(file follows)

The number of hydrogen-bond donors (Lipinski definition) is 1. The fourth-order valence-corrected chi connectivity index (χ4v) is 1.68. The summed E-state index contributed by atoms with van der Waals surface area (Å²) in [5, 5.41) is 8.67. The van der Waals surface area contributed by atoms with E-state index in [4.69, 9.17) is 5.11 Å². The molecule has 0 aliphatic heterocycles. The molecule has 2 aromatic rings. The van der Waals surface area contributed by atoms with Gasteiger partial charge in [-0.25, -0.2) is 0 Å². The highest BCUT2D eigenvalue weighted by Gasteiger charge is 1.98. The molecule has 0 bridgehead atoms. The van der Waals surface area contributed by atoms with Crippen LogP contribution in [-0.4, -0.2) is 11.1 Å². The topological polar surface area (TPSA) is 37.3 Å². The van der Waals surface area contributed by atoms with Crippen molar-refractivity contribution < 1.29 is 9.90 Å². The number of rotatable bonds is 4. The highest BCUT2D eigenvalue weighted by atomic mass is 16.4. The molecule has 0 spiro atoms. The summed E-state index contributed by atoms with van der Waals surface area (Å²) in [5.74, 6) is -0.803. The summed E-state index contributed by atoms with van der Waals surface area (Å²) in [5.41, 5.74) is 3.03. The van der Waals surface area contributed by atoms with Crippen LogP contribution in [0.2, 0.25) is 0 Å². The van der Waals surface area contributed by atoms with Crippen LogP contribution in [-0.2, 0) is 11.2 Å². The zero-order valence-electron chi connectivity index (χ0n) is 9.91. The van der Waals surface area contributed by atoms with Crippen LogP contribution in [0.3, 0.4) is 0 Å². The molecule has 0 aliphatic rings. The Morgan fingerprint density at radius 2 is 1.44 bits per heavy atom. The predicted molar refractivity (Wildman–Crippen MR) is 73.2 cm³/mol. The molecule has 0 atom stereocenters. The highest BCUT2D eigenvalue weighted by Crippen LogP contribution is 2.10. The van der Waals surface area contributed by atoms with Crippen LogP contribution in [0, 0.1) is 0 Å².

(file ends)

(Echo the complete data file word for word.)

The number of hydrogen-bond donors (Lipinski definition) is 1. The fourth-order valence-corrected chi connectivity index (χ4v) is 1.68. The summed E-state index contributed by atoms with van der Waals surface area (Å²) in [5, 5.41) is 8.67. The van der Waals surface area contributed by atoms with E-state index in [4.69, 9.17) is 5.11 Å². The molecule has 0 aliphatic heterocycles. The molecule has 2 aromatic rings. The van der Waals surface area contributed by atoms with Gasteiger partial charge in [-0.25, -0.2) is 0 Å². The highest BCUT2D eigenvalue weighted by Gasteiger charge is 1.98. The molecule has 0 bridgehead atoms. The van der Waals surface area contributed by atoms with Crippen LogP contribution in [-0.4, -0.2) is 11.1 Å². The topological polar surface area (TPSA) is 37.3 Å². The van der Waals surface area contributed by atoms with Crippen molar-refractivity contribution < 1.29 is 9.90 Å². The number of rotatable bonds is 4. The highest BCUT2D eigenvalue weighted by atomic mass is 16.4. The molecule has 0 spiro atoms. The summed E-state index contributed by atoms with van der Waals surface area (Å²) in [5.74, 6) is -0.803. The summed E-state index contributed by atoms with van der Waals surface area (Å²) in [5.41, 5.74) is 3.03. The van der Waals surface area contributed by atoms with Crippen LogP contribution in [0.2, 0.25) is 0 Å². The van der Waals surface area contributed by atoms with Crippen LogP contribution in [-0.2, 0) is 11.2 Å². The zero-order valence-electron chi connectivity index (χ0n) is 9.91. The van der Waals surface area contributed by atoms with Crippen LogP contribution in [0.3, 0.4) is 0 Å². The molecule has 0 aliphatic rings. The Morgan fingerprint density at radius 2 is 1.44 bits per heavy atom. The predicted molar refractivity (Wildman–Crippen MR) is 73.2 cm³/mol. The molecule has 0 atom stereocenters. The highest BCUT2D eigenvalue weighted by Crippen LogP contribution is 2.10. The van der Waals surface area contributed by atoms with Crippen LogP contribution in [0, 0.1) is 0 Å².